• Um, did you know Nigeria is killing everyone at Scrabble? And they're doing it by memorizing all the short words, which totally turns traditional Scrabble strategy on its head.
  • Allison Janney showed up and surprised the White House press corps by doing a briefing. She is perfect in every single way.
  • Deandre Levy, y'all: I was 18 years old — "man" enough to drive, vote and go to war — but somehow I didn’t have the courage, or the maturity, to see what they were talking about for what it was: a serious crime.

This Week in Links 75

Since we record a new show every two weeks, on off weeks we do a link roundup of things we've read and want to share.

  • The 2016 Eisner nominations are out! Including a record number of female creators.
  • How Much Would It Cost To Be Captain American? A lot, y'all. You gotta be friends with Tony Stark for a reason.
  • The press tour for Captain America 3 is starting up, which means charming bros are doing the rounds of talk shows, which is how we are now blessed to know Chris Evans knows all the words to The Little Mermaid. (Nobody call anybody a slut this time! Keep being this level of charming, guys.)
  • Kate Beaton went on a rant about "tit windows" in female comics characters' costumes, which was great, and the author of this Mary Sue post makes a good point (something we've said many times): It isn't simply that female characters "shouldn't be" scantily or impractically-clad, it's that their clothing should reflect who they are.
  • So Houston is having some terrible flooding right now, which is horrible, but the upside is this reporter rescuing a man on live TV. Of course I'm glad the guy is OK, but seriously, turn around don't drown, and also, the reporter's annoyance is my everything.
  • City Realty takes a guess at the costs of New York City homes in some children's literature classics. Surprise surprise, both Eloise and Harriet the Spy are clearly loaded.
  • In what small, meaningless ways do you rebel?
  • We lost Prince this week -- which, what the fuck, 2016 -- and you should read Wesley Morris on his sexualityIf Elvis was sex, Prince was a sexual orientation. His own. And it was oriented toward you. And you. And you.
    • While you're at it, read Alyssa Rosenberg in the Washington Post on Prince and Bowie and their visions of manhood: And now we've lost two men who had an expansive, almost luxuriant vision of what it meant to be a man and lived out that vision through decades when it was much less safe to do so.
    • And then finish off with two views of the Hamilton cast's tribute to Prince.

This Week in Links 74

Since we record a new show every two weeks, on off weeks we do a link roundup of things we've read and want to share.

This Week in Links 73

Since we record a new show every two weeks, on off weeks we do a link roundup of things we've read and want to share.

  • Fortune has picked Dr. Carla Hayden -- who President Obama has nominated to be the next Librarian of Congress (get on that, Senators) -- as one of their World's Greatest Leaders.
  • This lady on Spain's Got Talent is full of surprises.
  • Interesting interview with YA author Anna Breslaw on portraying sex in YA and in fanfiction: For teens whose sexual interests lie outside of whatever’s being discussed or not discussed at their schools, joining fanfic communities — and reading fiction in general — is one way to explore. Which is why the way sex is discussed within these fictional settings matters.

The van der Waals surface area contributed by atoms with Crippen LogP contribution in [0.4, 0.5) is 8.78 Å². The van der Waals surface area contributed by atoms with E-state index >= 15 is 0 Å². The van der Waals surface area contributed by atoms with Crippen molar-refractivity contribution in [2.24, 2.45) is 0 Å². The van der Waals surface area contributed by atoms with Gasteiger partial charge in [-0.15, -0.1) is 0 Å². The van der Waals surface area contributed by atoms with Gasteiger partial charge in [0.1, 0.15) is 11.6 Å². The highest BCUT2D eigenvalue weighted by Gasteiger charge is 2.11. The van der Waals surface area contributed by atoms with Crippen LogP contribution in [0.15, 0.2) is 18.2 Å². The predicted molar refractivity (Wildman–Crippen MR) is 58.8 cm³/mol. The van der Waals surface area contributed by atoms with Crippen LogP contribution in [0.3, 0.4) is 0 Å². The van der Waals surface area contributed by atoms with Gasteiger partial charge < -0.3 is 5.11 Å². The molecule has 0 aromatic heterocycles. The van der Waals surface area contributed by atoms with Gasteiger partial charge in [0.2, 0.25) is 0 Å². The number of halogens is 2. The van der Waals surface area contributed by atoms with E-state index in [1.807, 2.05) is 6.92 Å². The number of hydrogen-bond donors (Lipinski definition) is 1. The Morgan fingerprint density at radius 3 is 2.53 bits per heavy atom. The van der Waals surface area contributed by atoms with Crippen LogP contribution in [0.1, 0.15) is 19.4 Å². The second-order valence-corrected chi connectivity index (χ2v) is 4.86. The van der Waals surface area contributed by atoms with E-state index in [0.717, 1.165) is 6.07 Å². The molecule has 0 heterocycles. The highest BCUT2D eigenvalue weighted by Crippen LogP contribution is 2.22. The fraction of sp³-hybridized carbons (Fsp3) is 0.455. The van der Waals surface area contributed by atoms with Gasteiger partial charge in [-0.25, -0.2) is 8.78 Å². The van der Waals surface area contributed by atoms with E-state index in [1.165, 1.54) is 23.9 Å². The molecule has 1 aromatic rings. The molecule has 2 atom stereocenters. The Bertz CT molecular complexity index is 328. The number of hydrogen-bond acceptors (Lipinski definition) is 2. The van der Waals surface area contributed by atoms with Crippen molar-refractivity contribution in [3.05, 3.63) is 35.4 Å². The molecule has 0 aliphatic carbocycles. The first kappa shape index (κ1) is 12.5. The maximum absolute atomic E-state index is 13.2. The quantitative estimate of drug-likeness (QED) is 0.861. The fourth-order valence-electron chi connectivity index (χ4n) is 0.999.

• New research shows that much of the book-buying being done right now is by millennial women who read Harry Potter as teens and are now grown, and we're shaping the trends for what books go really big.
  • Um, Syfy made a movie where members of 90s boybands team up to fight zombies in the Old West? I had to Google to confirm this was real, but yes, it is.
  • I greatly enjoy the Actual Teen vs. Adult Teen Tumblr. This weirds me out in all movies/TV shows, even though I understand why you don't want to hire minors if you don't have to.
  • Jennifer Weiner in the New York TimesIn this strangest of primary seasons, women exist primarily in terms of their relationships to the men they marry or question or critique. They can either be beauties or beasts or "the love of my life." They can be "crazy" or "losers," "fat pigs" or "dogs."
  • #HowDoYouSeeMe
  • An interview with children's book author and illustrator Oliver Jeffers.
  • This month marks 20 years since "MMMBop." Yes, 20 years. The grim specter of death comes for us all: Interestingly, "MMMBop" was actually too high [the notes] by the time it was recorded for Middle of Nowhere! And we were playing it lower on our first tour.

This Week in Links 72

Since we record a new show every two weeks, on off weeks we do a link roundup of things we've read and want to share.

  • Paul Rudd's hotness peak is still clearly a ways off in the future. (Becca's email said, "Our readers deserve to see this photo.")
  • The women of Hamilton perform famous feminist quotes for Women's History Month. This video is giving me life.
  • The Hamilton crew were at the White House this week, and Lin-Manuel Miranda freestyled about government in the Rose Garden while Obama held the cue cards and a drummer from the Marine Band provided the beat. Did you ever in your life imagine anything like this? Goddamn I'm gonna miss this president.
  • Speaking of the White House and Women's History Month (but not of Hamilton), they'd like our help finding the original Declaration of Sentiments.
  • There is a huge plagiarism scandal happening in the crossword puzzle world: "The animating impulse of crosswords is, 'How can I do something new in this medium?'"